Wednesday, December 14, 2011

1st Grade Wild Self Portraits and Wild Thing Costume

 This is a project that had a few nice results, but was overall very frustrating for me as well as the students. First, we looked at some Abstract Expressionist paintings and talked about how the style looks wild. I started by projecting Lavender Mist by Jackson Pollock and asking the students to just look and think before they said anything else. Then I asked them to share observations or opinions. Some said it was pretty while some said it was "nothing" or definitely not Art. If they said it wasn't Art, I asked them why. I told them it's ok to have different opinions but they should think about the why.

Source: via Katie on Pinterest

I showed the first class a video of Pollock painting but they were super bored so I just showed a photo to the rest of the classes.

We also looked at a de Kooning painting so I could show them an abstract style where you can still pick out some recognizable features.

Up to that point, everything was going ok. My plan was for the students to make Abstract Expressionistic paintings the first day that would serve as the background for cut paper self portraits. The painting was pretty messy, and there was a clothing casualty when a para's white sweater got paint squirted all over it, but not too bad considering what they were up to! I put out tempera paint in the primary and neutral colors. I got smarter after the first class and took away the black paint.

Naked person with 3 toes...
In the second class, I demonstrated cutting and gluing construction paper shapes. I showed the students how they didn't need to cut out the part of the body that would be covered by clothes since it wouldn't show. I think only a few actually did it how I showed them and just made the arms and legs stick out from behind the clothes. Even after tons of reminders that it wouldn't show and things like "you only have 5 minutes left to work so make sure your self portrait has a face and clothes", I ended up with LOTS of little naked people, thankfully not anatomically correct! I think I can usually figure kids out but I just could not get inside a 1st graders' brain and understand why they couldn't let go of having to make the whole body then put clothes on it. I guess because they know their bellies are under their shirts in real life so they have to be under the shirts of their artwork. I dont' know. But none of us were enjoying it enough to add another class so we called it good practice with cutting and gluing and moved on to something else.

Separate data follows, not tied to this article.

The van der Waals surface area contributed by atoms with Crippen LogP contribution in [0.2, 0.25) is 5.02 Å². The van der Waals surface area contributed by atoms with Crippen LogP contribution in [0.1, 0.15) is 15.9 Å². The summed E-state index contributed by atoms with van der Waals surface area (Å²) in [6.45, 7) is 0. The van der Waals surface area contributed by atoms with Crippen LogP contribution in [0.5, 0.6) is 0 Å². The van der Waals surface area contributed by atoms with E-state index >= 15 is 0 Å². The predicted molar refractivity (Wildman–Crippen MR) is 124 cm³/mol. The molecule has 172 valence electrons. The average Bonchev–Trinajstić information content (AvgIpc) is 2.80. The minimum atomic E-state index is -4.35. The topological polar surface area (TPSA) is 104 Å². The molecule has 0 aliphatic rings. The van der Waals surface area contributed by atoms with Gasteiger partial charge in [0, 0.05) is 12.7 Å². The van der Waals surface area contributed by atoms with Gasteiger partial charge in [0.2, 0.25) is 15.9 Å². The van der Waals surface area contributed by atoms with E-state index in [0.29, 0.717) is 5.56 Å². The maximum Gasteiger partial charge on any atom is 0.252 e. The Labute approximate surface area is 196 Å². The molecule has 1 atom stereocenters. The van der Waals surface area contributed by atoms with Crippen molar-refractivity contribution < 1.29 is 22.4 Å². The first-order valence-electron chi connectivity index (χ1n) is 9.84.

I also just realized that I never posted the Halloween costume I made for my son. Now do you understand the Where the Wild Things Are kick I was on? I thought about making a Charlie Brown costume but decided that would be too easy. :) 
I eventually decided to make my son be a wild thing. I painted bleach stripes onto a brown zip-up hooded sweatshirt then sewed some cheap brown furry fabric onto the hood. I cut slits in the fur so it would fit around the felt horns I made. I really just cut two layers of the horn shape, sewed it, then flipped it so the seam was on the inside. I kind of popped it open with my finger before pinning it down and they really stayed standing up great. They are actually still standing even after being washed since it's a fun jacket now. The pants were a little trickier. I started with a base of brown sweatpants and covered them with layers of a cream colored fabric cut to resemble the texture of the wild thing's legs from the book. I used fabric glue to help hold it in place while I sewed. I had to sew it by hand and I'm glad I checked it before sewing all the way down because there was a problem: I forgot about the elastic in the pants! When I sewed on the fabric it made the pants way to tight to pull up. So, not willing to give up, I pulled off the layers I had sewn on, sewed them together separately, and added velcro so I could just wrap it around after we got the pants on. I also added a furry looking feather boa from Hobby Lobby (my happy place) to make the tail. So in summary, it took a lot of time and problem solving, and probably didn't cost less than a store bought costume, but I'm pretty proud of it. My mom always made our costumes and I've always wanted to be that kind of mom.


  1. Glad that you are candid about frustration. Love that you have a tag for it! I might add that tag to my blog as well. Thanks for posting.

    Rina at

  2. I may be longwinded but it's because I'm trying to be realistic! Wouldn't want it to seem like everything goes perfectly everytime. :)

  3. We all have projects that go wrong and that's ok. You never know how kids will react - you can do the same thing as last year and it worked great then but flops this time. Who knows?... Anyhow, I love the image at the top of the post and love the costume too. My son is almost 23 - miss the years of fun costume-making.

  4. There were a few that I really loved! Forgot to post one by a little boy who gets services for emotional disturbance- he did an awesome job even cutting out individual toes because he said he was barefoot. I may try it again someday with a different grade or just toward the end of the school year.